AT: Yes!

MC: As opposed to, managing the programme and the staff being the people who deliver that. There is a real lack of hierarchy in what you are talking about.

AT: Yes. I would find it really frustrating if I didn’t have the chance to programme the way I have and I think it is the other way round now, so if I don’t get what I have asked for, I am like, ‘Oh, ok then.’ That’s new! But sometimes I need to be checked you know.


MC: Do you have budgetary control as part of that?

AT: I do. I couldn’t do it any other way.

MC: There is just this amazing sense of team that I am getting. Anna Cutler (Head of Learning at Tate), has developed a formula to look at conditions of success within learning programmes, and organisational change as part of that. And there are things like place and space. Now they sound quite simple, but one of the things that came out of the conversation earlier, was the whole team is within one room, within one office space. And sometimes it is totally silent because you are all working, it doesn’t mean you are all chatting, but what does that enable? And how different that is from a much larger organization, where you may never know members of your department, where coming together is a real challenge – despite having the structures and intentions in place. So, the physical space and the difference that makes here. The fact you have a café with room for things to happen. The fact you have a performance space and a meeting room. There is a sense of team almost within the architecture itself, unlike some other Circuit galleries. For example, I have been told you don’t have to fight to use a space, it’s a discussion.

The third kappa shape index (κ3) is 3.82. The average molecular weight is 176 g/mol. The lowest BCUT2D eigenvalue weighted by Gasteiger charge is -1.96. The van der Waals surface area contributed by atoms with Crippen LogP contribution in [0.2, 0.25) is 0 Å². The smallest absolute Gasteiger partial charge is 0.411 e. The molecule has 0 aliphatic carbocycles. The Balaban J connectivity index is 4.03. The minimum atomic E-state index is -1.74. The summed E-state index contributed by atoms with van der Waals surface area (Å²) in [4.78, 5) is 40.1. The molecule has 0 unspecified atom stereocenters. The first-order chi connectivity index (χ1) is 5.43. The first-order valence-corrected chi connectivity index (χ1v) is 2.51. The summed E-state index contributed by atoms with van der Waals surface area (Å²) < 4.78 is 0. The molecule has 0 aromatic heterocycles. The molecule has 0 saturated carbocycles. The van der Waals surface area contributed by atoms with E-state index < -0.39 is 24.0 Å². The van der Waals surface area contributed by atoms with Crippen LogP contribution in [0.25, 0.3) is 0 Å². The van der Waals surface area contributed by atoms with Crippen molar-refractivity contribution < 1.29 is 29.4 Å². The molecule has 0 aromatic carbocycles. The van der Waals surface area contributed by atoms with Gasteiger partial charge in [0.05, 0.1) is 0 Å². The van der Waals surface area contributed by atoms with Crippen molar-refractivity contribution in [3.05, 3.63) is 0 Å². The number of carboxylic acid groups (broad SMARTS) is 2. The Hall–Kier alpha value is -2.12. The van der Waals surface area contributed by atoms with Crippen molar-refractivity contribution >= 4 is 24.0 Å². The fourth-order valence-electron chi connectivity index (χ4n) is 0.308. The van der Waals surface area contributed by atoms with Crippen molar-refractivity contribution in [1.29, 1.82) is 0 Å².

I still think it is a confidence thing, you still have to approach other team members, you still have to be a voice within the team, within the organization.


AT: Yes. And confidence. Because I still think it is a confidence thing, you still have to approach other team members, you still have to be a voice within the team, within the organization. From observing going to Engage conferences, and the women at them and the women in learning teams – and we have spoken about this before – the confidence is so low, they hardly speak and they haven’t got voices. And I think, until that changes, I think it will be really difficult for learning teams. Although the recent speech about diversity and that being the focus from Arts Council, I wonder if curators will be approaching learning teams. I hope they will.

MC: So do I.

AT: Because they realize that access brings in the funds, so possibly that will change the confidence in the learning teams. I hope it does because I don’t see how it will change otherwise.